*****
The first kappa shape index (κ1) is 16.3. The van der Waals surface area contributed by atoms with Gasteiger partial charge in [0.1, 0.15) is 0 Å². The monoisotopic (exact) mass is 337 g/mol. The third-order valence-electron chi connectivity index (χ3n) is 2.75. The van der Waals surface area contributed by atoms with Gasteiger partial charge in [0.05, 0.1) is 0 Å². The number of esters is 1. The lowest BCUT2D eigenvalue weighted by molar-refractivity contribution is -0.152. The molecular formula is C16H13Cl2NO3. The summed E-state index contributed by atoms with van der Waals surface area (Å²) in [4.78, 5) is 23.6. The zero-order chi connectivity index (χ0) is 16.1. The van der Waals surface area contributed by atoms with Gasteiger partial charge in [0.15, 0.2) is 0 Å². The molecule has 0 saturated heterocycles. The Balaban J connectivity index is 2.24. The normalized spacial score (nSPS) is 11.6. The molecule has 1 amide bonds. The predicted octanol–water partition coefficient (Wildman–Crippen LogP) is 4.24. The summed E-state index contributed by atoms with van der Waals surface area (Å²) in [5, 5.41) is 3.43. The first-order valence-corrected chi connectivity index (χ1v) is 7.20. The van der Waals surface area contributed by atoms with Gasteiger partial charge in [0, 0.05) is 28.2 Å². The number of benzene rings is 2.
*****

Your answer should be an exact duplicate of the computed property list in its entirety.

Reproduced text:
The first kappa shape index (κ1) is 16.3. The van der Waals surface area contributed by atoms with Gasteiger partial charge in [0.1, 0.15) is 0 Å². The monoisotopic (exact) mass is 337 g/mol. The third-order valence-electron chi connectivity index (χ3n) is 2.75. The van der Waals surface area contributed by atoms with Gasteiger partial charge in [0.05, 0.1) is 0 Å². The number of esters is 1. The lowest BCUT2D eigenvalue weighted by molar-refractivity contribution is -0.152. The molecular formula is C16H13Cl2NO3. The summed E-state index contributed by atoms with van der Waals surface area (Å²) in [4.78, 5) is 23.6. The zero-order chi connectivity index (χ0) is 16.1. The van der Waals surface area contributed by atoms with Gasteiger partial charge in [0.15, 0.2) is 0 Å². The molecule has 0 saturated heterocycles. The Balaban J connectivity index is 2.24. The normalized spacial score (nSPS) is 11.6. The molecule has 1 amide bonds. The predicted octanol–water partition coefficient (Wildman–Crippen LogP) is 4.24. The summed E-state index contributed by atoms with van der Waals surface area (Å²) in [5, 5.41) is 3.43. The first-order valence-corrected chi connectivity index (χ1v) is 7.20. The van der Waals surface area contributed by atoms with Gasteiger partial charge in [0, 0.05) is 28.2 Å². The number of benzene rings is 2.